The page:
Mike Leigh (1943 - )
(For regular visitors this a relaunched page as my titling errors had made the original one invisible to search engines which were reading something else. There are a couple of additions on this page such as trailers from YouTube)
Mike Leigh is one of the UK's most important contemporary directors. Despite his record of success in making lower budget films his working methods preclude him from accessing the higher budgets required to work on a larger canvas as he phrased it recently in a Sight and Sound interview. His first film, Bleak Moments was financed by Albert Finney who also came from Salford . Many of his films such as Meantime (1983) have been made with the backing of TV companies such as Channel Four and the BBC. They can commission work because they know that a Mike Leigh TV film premier will give the required audience however Leigh along with most other British directors lives in the shadow of the Hollywood film marketing and Multiplex exhibition system which is itself in thrall to the marketing power of Hollywood. Below I have included a brief bibliographical sketch of Mike Leigh and highlighted some of his working methods which come to charactersie his films. His films have an authorial content and approach which significantly distinguishes them from other British films.
Leigh was born in Salford in 1943 into a medical family - his father was a doctor, his mother a nurse. His grandparents were Jewish immigrants from Eastern Europe. He first realised he wanted to make films while analysing the cinematic potential of his grandfather's funeral one snowy morning at the age of 12. In his teens he devised comic sketches whilst a member of the Jewish secular socialist-Zionist movement Habonim, In 1960 he left home for London and Rada (which he found "repressive and uncreative"). He followed this by studying at the Camberwell School of Art, and then enrolled at the London Film School. Leigh has since returned to be the Chairman of the Governors at the London Film School since 2000.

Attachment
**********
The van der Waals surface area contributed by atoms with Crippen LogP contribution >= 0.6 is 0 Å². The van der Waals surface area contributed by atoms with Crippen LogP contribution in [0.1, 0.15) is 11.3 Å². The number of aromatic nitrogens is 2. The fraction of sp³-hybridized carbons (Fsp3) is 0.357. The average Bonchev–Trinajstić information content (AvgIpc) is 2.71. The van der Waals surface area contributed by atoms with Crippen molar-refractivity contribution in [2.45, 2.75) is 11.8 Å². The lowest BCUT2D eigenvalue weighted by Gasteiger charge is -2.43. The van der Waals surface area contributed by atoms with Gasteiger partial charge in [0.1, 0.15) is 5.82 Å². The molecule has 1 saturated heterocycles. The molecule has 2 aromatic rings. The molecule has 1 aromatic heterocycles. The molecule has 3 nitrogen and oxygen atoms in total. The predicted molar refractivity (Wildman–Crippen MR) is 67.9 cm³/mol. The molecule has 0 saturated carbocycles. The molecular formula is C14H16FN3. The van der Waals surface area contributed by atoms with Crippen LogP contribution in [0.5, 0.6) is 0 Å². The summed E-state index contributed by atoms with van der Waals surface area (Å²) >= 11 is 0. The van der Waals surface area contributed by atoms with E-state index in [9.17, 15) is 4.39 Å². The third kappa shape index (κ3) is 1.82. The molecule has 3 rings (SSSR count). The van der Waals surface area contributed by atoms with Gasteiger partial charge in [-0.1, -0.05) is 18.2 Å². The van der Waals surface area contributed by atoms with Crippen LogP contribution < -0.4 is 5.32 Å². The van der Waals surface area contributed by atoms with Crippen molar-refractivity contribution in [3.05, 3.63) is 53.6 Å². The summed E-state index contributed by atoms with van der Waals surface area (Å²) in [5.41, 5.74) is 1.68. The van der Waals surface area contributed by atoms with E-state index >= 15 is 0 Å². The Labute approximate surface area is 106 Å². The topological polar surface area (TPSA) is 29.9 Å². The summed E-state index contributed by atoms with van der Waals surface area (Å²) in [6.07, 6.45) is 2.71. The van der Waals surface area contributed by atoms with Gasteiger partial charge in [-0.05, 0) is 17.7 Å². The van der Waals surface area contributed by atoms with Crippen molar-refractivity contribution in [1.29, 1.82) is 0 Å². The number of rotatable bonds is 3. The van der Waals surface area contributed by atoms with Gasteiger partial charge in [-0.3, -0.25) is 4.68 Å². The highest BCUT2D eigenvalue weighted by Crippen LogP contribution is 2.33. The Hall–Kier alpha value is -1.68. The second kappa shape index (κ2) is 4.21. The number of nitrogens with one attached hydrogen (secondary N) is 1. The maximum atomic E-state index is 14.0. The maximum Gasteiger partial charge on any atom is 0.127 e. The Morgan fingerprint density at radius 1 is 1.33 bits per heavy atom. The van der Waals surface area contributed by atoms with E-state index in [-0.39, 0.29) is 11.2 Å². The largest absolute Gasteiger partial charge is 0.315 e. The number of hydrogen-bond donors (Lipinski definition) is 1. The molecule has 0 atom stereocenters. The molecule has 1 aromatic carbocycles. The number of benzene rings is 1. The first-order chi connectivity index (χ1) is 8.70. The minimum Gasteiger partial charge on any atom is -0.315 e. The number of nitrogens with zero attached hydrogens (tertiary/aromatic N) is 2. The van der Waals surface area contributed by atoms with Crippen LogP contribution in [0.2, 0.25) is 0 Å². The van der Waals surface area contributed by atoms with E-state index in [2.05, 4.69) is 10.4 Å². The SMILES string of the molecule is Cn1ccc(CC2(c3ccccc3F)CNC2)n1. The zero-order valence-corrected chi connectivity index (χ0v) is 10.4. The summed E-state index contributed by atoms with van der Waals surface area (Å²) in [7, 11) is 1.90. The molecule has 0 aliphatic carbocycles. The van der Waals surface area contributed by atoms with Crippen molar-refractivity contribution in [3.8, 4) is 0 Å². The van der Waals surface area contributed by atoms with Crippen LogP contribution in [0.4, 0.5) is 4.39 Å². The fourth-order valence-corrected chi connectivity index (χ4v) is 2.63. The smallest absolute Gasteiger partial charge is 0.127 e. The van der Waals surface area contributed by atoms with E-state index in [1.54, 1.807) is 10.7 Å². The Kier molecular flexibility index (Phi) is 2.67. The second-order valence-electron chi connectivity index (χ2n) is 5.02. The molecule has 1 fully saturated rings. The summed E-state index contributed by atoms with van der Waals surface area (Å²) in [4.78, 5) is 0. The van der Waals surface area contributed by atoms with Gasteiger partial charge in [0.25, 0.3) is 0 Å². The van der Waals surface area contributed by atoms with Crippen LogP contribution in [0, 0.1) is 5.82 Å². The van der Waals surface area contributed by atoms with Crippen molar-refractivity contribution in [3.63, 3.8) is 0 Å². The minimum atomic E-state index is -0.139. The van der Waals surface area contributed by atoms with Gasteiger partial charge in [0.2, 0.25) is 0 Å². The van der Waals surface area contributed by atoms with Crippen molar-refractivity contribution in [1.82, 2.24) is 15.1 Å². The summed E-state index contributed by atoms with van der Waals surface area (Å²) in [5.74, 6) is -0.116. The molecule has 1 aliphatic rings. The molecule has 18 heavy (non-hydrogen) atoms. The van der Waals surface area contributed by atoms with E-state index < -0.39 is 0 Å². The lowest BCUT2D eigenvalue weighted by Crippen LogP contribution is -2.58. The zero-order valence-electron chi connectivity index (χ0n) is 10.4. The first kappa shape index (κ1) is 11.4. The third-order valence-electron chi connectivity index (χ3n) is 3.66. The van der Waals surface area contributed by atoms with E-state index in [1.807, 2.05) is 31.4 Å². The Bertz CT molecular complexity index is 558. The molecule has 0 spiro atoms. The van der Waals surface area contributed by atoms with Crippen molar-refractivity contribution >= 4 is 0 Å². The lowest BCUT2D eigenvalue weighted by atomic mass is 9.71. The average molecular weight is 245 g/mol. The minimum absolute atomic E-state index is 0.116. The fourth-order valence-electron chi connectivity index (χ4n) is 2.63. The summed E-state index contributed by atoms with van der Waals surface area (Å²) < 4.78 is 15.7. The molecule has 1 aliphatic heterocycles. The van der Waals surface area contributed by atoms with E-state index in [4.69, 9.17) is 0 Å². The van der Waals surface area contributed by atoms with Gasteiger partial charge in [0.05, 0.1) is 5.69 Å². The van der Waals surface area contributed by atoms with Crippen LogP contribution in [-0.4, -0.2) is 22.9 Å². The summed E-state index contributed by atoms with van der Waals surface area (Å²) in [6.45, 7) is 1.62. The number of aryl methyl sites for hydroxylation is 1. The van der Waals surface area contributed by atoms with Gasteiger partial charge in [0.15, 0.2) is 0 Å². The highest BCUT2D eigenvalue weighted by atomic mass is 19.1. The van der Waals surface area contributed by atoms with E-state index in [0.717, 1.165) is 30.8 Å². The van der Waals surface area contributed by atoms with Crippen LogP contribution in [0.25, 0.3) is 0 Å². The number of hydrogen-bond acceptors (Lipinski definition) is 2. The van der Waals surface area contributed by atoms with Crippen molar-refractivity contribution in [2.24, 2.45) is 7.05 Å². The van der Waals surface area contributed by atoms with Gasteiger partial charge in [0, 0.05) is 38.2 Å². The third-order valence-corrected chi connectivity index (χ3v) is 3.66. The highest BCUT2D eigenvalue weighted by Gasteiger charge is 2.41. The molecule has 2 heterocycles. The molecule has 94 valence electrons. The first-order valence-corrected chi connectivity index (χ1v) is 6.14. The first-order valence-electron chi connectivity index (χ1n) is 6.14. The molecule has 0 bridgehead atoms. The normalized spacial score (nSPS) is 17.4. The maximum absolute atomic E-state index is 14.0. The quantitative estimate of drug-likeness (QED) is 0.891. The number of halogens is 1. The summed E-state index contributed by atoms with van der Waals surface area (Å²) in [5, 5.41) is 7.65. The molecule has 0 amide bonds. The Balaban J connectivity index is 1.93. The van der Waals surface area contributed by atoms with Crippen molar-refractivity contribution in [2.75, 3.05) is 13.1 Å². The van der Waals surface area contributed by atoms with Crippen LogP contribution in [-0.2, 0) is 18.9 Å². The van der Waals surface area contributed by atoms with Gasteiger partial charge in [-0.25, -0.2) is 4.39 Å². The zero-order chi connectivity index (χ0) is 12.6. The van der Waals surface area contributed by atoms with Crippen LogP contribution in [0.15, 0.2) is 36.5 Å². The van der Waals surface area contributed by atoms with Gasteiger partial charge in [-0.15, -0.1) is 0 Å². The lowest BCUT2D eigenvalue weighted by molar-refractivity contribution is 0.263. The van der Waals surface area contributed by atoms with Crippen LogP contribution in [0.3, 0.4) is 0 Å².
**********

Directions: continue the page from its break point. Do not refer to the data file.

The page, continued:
Whilst still a student Leigh began to write plays which were largely improvised. This activity eventually spawned Bleak Moments. (1971) and then Hard Labour in 1973 and Permissive Society 1975. Much of the next two decades was spent working mainly in TV. Leigh became recognised for writing powerful TV films such as Nuts in May (1976), and Abigail’s Party (1977). Meantime (1983) was a powerful film about a dysfunctional family and disaffected youth under the growing Thatcher regime at the time of the Falklands crisis which had a limited release in cinemas. It was five years before his next cinematic release High Hopes (1988). It was a film that combined realism with satire of a Swiftian nature. 1990 saw Life is Sweet the dark Naked (1993), Secrets and Lies (1996) which gained both British and American Academy ward nominations and won the Palme d’Or at Cannes). Career Girls (1997) is a form of chamber work. In 2002 the release of the biopic of Gilbert and Sullivan Topsy Turvey (2001) was a very different style to his previous work. 2004 saw the release of Vera Drake (2004) a realist representation of post-war Britain which highlighted the hypocrisy of the society in relation to the position of women of all classes. It became a prize-winner in Venice. In the recent book Mike Leigh on Mike Leigh he cites as his inspirations the British social realists Karel Reisz, Tony Richardson and Lindsay Anderson as well as American director John Cassavetes. He also says that directors and playwrights such as Renoir, Pinter and Beckett have influenced him.